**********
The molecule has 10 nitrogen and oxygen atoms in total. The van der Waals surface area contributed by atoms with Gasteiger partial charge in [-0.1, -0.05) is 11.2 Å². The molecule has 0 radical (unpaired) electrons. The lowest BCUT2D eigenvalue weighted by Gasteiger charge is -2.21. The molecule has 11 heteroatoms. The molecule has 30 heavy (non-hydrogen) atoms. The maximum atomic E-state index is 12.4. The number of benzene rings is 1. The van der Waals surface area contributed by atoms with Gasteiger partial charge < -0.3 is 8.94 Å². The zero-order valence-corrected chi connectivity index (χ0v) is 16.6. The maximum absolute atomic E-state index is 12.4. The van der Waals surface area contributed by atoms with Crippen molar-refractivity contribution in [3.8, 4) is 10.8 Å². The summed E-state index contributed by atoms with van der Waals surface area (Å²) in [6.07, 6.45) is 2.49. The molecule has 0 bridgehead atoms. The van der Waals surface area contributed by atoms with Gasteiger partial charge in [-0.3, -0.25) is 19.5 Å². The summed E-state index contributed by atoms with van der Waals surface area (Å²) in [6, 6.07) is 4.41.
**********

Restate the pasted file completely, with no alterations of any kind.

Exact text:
The molecule has 10 nitrogen and oxygen atoms in total. The van der Waals surface area contributed by atoms with Gasteiger partial charge in [-0.1, -0.05) is 11.2 Å². The molecule has 0 radical (unpaired) electrons. The lowest BCUT2D eigenvalue weighted by Gasteiger charge is -2.21. The molecule has 11 heteroatoms. The molecule has 30 heavy (non-hydrogen) atoms. The maximum atomic E-state index is 12.4. The number of benzene rings is 1. The van der Waals surface area contributed by atoms with Gasteiger partial charge < -0.3 is 8.94 Å². The zero-order valence-corrected chi connectivity index (χ0v) is 16.6. The maximum absolute atomic E-state index is 12.4. The van der Waals surface area contributed by atoms with Crippen molar-refractivity contribution in [3.8, 4) is 10.8 Å². The summed E-state index contributed by atoms with van der Waals surface area (Å²) in [6.07, 6.45) is 2.49. The molecule has 0 bridgehead atoms. The van der Waals surface area contributed by atoms with Gasteiger partial charge in [-0.3, -0.25) is 19.5 Å². The summed E-state index contributed by atoms with van der Waals surface area (Å²) in [6, 6.07) is 4.41.